That life can be tough for teenagers is an age-old issue. In modern Britain however, it seems problems are increasing, and one survey highlights girls in particular.
This is a conclusion of recent research suggesting one-in-four 14-year-old girls could be considered depressed (or self report signs/symptoms that could lead to such a diagnosis which is a little different from a formal diagnosis).
Such a finding, whilst a cause for obvious concern, doesn’t come as an enormous surprise.
To quote one child health professional (via an article for the BBC in recent days), ‘Social media has had a major impact on how this generation are; they live their lives online, often skewing what’s reality and what’s not reality, and with that comes many problems’.
Social media cannot be blamed for all adolescent ills (other, more traditional issues, including bereavement, violence and neglect continue to do damage), but there can be no question that problems are amplified due to modern life and its digital demands.
Be it bullying or body image, stress at school or ever-more complex lives at home, young people (and with depression of anxiety, girls in particular) can feel at times as though there’s nowhere to hide.
Pressure is all around and escape elusive.
That this can lead to countless problems – not just depressive symptoms, but also eating disorders, anxiety, self-harm and more – should come as no surprise.
To add into the mix the national debt and deficit causing a very real pressure on public services – and the dwindling number of staff like child and adolescent psychiatrists working in the NHS – and it begins to feel like the perfect storm.
Some young people feel inadequate, worthless and unloved.
Some parents not attuned enough to their children’s true anxieties.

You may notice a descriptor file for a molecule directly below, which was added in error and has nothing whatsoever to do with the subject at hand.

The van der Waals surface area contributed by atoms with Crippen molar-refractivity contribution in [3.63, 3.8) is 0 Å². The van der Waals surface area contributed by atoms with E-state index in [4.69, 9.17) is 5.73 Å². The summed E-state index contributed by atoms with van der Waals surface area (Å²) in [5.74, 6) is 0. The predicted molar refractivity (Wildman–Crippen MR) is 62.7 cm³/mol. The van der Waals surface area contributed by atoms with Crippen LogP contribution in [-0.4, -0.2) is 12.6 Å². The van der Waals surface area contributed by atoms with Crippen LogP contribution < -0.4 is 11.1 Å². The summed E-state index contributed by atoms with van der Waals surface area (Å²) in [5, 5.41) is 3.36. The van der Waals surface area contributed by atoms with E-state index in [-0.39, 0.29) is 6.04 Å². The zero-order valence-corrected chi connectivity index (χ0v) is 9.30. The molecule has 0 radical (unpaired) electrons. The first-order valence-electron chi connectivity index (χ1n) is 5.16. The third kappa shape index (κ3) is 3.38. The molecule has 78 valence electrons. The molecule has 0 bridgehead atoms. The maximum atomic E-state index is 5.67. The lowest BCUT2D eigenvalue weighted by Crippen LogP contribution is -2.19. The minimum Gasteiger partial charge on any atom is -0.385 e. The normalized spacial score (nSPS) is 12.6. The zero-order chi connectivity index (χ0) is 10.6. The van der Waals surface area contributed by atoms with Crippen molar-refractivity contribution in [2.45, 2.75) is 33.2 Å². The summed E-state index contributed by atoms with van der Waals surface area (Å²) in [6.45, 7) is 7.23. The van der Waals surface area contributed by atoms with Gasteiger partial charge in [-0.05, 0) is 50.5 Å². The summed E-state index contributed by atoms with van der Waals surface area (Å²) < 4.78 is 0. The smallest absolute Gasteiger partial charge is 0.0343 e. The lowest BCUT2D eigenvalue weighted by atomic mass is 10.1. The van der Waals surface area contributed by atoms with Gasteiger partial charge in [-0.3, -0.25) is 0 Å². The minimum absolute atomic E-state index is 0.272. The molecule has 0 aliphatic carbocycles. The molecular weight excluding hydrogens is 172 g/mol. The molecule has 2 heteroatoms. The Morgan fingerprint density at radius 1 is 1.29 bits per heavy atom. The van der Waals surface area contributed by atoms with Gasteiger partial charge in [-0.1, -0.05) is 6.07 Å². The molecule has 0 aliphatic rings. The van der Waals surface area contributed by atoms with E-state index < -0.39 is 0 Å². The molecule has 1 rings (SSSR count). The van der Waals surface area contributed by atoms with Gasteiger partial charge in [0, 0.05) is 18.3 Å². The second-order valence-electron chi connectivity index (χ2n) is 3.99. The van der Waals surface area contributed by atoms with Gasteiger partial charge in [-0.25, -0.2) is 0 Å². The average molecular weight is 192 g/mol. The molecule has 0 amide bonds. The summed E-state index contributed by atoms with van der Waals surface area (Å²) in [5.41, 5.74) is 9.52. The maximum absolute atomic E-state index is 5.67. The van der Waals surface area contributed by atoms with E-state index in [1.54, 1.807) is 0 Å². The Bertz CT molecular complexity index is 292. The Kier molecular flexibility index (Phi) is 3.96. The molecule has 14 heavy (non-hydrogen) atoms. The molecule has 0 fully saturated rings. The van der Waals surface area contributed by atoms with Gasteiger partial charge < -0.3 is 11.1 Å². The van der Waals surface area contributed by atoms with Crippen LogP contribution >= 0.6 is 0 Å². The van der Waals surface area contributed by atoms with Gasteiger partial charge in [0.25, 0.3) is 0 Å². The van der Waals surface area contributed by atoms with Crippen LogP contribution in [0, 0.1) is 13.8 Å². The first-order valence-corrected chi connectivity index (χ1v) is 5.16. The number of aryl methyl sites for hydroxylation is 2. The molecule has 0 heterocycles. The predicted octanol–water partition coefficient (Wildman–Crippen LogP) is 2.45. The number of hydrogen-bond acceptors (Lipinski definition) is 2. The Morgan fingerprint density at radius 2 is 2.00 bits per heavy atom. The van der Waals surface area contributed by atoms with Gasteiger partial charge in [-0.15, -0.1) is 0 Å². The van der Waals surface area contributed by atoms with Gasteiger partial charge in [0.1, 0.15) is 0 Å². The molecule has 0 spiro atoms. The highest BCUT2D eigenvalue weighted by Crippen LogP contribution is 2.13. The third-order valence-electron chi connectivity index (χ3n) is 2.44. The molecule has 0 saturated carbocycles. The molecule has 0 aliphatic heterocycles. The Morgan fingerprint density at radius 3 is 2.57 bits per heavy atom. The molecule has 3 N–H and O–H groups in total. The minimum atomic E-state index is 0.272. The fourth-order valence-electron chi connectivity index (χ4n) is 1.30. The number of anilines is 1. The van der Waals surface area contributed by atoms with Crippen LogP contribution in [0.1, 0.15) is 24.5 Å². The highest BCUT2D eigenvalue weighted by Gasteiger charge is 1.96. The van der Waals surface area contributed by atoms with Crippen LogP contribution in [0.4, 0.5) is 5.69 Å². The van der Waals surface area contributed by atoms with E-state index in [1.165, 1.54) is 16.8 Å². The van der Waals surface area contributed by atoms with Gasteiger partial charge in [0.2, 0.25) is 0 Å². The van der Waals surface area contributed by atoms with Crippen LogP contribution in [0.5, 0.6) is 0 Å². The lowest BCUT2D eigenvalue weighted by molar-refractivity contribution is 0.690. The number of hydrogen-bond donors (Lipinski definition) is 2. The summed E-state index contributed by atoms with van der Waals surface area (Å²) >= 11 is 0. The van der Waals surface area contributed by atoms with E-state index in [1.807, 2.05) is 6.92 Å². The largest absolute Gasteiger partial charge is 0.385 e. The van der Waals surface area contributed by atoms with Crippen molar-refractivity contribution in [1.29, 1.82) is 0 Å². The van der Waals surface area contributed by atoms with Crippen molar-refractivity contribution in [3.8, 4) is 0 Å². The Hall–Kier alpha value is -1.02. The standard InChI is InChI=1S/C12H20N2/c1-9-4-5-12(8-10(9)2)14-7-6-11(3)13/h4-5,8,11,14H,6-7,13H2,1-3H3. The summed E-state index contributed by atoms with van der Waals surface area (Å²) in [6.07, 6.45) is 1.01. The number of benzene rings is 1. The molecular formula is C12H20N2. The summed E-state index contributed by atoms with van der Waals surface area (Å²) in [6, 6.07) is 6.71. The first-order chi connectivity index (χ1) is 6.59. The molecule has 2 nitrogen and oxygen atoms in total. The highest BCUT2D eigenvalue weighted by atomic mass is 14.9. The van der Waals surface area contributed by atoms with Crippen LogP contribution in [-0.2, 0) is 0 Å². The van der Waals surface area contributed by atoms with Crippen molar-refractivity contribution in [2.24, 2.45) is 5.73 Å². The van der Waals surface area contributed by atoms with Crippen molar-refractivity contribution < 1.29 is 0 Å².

Taking such things into account it’s understandable that the researchers (from the UCL Institute of Education and Liverpool University) came to the conclusions outlined above. It’s known as the Millennium Cohort Study, 10,000 children born in 2000/2001 took part; parents reported on the child’s mental health at ages three, five, seven and eleven; the children answered themselves upon reaching 14.
Upon reaching adolescence, emotional problems were more prevalent in girls (24%, compared to 9% in boys). This is a pointer to problems though not proof, but regardless is worrying and two things stand out to us that are the probably take home message:
1) That young people in the UK might be experiencing more mental health difficulties than previous generations; and 2) That accessing the appropriative services and getting the support required is becoming an ever-greater challenge.
On both fronts, we can help.
Experiencing difficulties (either as a young person or a parent) and unable to access appropriate support/services? Need advice or even just a nudge in the right direction?
Please give us a call, send us an email or use our online form to contact the CPUK team.
Life can be tough for teenagers, in modern Britain perhaps more so than ever before.
Finding the answers, providing the support; that’s what we’re here for.